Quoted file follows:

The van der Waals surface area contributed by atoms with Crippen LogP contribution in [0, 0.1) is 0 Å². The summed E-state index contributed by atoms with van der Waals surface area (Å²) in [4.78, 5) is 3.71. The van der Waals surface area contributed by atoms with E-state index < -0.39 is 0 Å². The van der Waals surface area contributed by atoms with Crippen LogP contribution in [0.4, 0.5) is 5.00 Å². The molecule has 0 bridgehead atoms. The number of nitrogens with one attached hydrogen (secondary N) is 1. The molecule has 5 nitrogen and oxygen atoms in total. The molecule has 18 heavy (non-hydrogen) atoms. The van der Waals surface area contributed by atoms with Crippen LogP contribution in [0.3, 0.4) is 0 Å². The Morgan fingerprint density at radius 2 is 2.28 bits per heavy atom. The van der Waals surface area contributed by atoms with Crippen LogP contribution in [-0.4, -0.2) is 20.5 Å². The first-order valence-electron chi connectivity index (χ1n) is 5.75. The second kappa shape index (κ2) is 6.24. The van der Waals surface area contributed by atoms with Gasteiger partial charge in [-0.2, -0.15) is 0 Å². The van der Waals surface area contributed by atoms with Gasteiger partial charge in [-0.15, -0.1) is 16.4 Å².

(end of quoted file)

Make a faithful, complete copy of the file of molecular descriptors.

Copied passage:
The van der Waals surface area contributed by atoms with Crippen LogP contribution in [0, 0.1) is 0 Å². The summed E-state index contributed by atoms with van der Waals surface area (Å²) in [4.78, 5) is 3.71. The van der Waals surface area contributed by atoms with E-state index < -0.39 is 0 Å². The van der Waals surface area contributed by atoms with Crippen LogP contribution in [0.4, 0.5) is 5.00 Å². The molecule has 0 bridgehead atoms. The number of nitrogens with one attached hydrogen (secondary N) is 1. The molecule has 5 nitrogen and oxygen atoms in total. The molecule has 18 heavy (non-hydrogen) atoms. The van der Waals surface area contributed by atoms with Crippen LogP contribution in [0.3, 0.4) is 0 Å². The Morgan fingerprint density at radius 2 is 2.28 bits per heavy atom. The van der Waals surface area contributed by atoms with Crippen LogP contribution in [-0.4, -0.2) is 20.5 Å². The first-order valence-electron chi connectivity index (χ1n) is 5.75. The second kappa shape index (κ2) is 6.24. The van der Waals surface area contributed by atoms with Gasteiger partial charge in [-0.2, -0.15) is 0 Å². The van der Waals surface area contributed by atoms with Gasteiger partial charge in [-0.15, -0.1) is 16.4 Å².